How do globalization and the Internet change journalism? The current debate about the tectonic shift in the media sector tends to focus on the analysis of outdated and emerging business models, but frequently neglects the essence and self-conception of journalism – or its public function, for that matter. In a keynote delivered at the 2010 annual conference of the German association of investigative journalists, Netzwerk Recherche, journalist Carolin Emcke set out to remedy this shortcoming. Since the talk is available in German only, I would like to briefly go into some of her observations in this article.
Emcke’s professional experience, reporting the Middle East conflict and covering many wars worldwide while also looking into cultural topics, has led her to demand that journalism should respond to globalization by adopting a new point of view. Many times, journalism embraces clear-cut, polar angles simply because they attract attention more easily and lend themselves to schematically balanced reporting. Today, however, this kind of black-and-white attitude does not cut it anymore; rather, there are usually dozens of shades of gray in between, which must not be ignored.
According to Emcke, “ambivalence is the big winner of globalization”: Cause and effect in an interconnected world have become way to complex to be reduced to simple alternatives or to a single reason. What is more, the current media culture even amplifies existing stereotypes and antagonisms through its selection of interlocutors: Too often still, migrant interviewees are confined to talking about migration issues, gays to gay issues, Muslims to religious ones, or women to feminism, thus creating the impression that we live in a society of one-dimensional, mono-thematically driven lobbyists. “Could it be”, asks Emcke, “that this acquired perspective of religious or cultural differences inhibits us from recognising similarities?”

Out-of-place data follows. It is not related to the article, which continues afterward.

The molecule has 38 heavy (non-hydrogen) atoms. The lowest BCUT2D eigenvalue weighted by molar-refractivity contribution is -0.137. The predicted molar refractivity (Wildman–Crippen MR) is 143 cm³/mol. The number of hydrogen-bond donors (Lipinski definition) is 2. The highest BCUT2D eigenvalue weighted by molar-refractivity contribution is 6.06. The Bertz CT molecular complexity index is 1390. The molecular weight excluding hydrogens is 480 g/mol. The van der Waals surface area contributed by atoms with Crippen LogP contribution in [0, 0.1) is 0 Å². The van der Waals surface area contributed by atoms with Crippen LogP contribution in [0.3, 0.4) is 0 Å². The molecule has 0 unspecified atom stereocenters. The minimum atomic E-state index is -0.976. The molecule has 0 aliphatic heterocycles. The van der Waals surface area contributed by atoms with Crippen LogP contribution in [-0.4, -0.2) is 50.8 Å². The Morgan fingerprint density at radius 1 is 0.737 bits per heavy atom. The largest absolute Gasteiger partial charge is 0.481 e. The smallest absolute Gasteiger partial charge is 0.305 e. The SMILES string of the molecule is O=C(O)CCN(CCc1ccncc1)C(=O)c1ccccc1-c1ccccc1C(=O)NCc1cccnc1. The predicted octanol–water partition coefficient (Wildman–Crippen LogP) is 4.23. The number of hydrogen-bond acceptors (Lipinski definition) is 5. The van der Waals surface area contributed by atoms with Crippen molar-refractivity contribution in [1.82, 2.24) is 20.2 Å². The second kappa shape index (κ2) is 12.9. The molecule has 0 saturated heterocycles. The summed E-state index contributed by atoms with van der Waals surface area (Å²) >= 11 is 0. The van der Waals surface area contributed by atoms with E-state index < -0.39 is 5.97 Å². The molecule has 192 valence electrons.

She also criticizes journalists who all too easily adopt the prevailing opinion without asking whether that is tainted by particular interest or ideology – a frequent flaw of financial journalism, but of many other subject areas as well. Instead, journalists should constantly challenge ideologies and uncover what is behind them. This is important, as Carolin Emcke diagnoses a growing democratic deficit brought on by globalization: “Infinitely more people are affected by political, economic, ecological, or social decisions than are involved in making them.”
Global journalism and democracy
Accordingly, she feels it is fortunate that the Internet has at long last opened up an opportunity for global exchange of information and opinion. In a similar vein to what I discussed in another article as an intra-European challenge, Emcke calls for “journalism that discusses a globalized world even though that world does not have democratic legitimacy yet; journalism that asserts the utopian ‘we’ of a public sphere which so far remains stifled by the political system.”
For the time being, she does not think that the fragmentation experienced on the Internet creates too much of a drawback for this vision. She likens today’s globally-aware online journalism to 19th century salons which provided a semi-public forum for debate that eventually achieved full public impact, and hopes that in time, many individual and small-scale activities will come together in a functional network and thus develop the critical mass necessary in order to become mainstream.